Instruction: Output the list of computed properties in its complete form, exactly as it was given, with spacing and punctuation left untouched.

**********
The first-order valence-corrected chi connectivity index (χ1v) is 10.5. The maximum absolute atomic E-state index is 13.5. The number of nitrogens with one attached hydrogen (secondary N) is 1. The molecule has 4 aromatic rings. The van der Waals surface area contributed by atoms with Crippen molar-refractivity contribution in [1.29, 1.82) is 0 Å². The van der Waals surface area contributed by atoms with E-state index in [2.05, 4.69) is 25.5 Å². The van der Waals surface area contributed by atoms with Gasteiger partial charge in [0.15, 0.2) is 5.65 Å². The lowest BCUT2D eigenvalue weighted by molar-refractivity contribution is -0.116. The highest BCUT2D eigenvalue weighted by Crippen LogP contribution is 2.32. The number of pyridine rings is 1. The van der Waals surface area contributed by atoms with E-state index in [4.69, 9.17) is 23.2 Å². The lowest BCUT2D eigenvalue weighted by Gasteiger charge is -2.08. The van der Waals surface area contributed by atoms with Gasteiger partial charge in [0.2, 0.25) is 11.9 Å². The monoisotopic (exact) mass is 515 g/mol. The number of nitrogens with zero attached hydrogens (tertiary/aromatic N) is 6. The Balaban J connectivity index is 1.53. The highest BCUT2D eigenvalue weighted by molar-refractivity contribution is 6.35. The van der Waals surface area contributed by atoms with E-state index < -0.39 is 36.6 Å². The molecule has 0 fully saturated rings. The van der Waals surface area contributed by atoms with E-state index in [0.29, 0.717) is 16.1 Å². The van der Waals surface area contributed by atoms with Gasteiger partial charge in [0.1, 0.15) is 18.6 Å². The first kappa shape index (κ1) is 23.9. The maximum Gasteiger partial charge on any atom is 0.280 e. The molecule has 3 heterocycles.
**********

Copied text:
The first-order valence-corrected chi connectivity index (χ1v) is 10.5. The maximum absolute atomic E-state index is 13.5. The number of nitrogens with one attached hydrogen (secondary N) is 1. The molecule has 4 aromatic rings. The van der Waals surface area contributed by atoms with Crippen molar-refractivity contribution in [1.29, 1.82) is 0 Å². The van der Waals surface area contributed by atoms with E-state index in [2.05, 4.69) is 25.5 Å². The van der Waals surface area contributed by atoms with Gasteiger partial charge in [0.15, 0.2) is 5.65 Å². The lowest BCUT2D eigenvalue weighted by molar-refractivity contribution is -0.116. The highest BCUT2D eigenvalue weighted by Crippen LogP contribution is 2.32. The number of pyridine rings is 1. The van der Waals surface area contributed by atoms with E-state index in [4.69, 9.17) is 23.2 Å². The lowest BCUT2D eigenvalue weighted by Gasteiger charge is -2.08. The van der Waals surface area contributed by atoms with Gasteiger partial charge in [0.2, 0.25) is 11.9 Å². The monoisotopic (exact) mass is 515 g/mol. The number of nitrogens with zero attached hydrogens (tertiary/aromatic N) is 6. The Balaban J connectivity index is 1.53. The highest BCUT2D eigenvalue weighted by molar-refractivity contribution is 6.35. The van der Waals surface area contributed by atoms with E-state index < -0.39 is 36.6 Å². The molecule has 0 fully saturated rings. The van der Waals surface area contributed by atoms with E-state index in [0.29, 0.717) is 16.1 Å². The van der Waals surface area contributed by atoms with Gasteiger partial charge in [0.1, 0.15) is 18.6 Å². The first kappa shape index (κ1) is 23.9. The maximum Gasteiger partial charge on any atom is 0.280 e. The molecule has 3 heterocycles.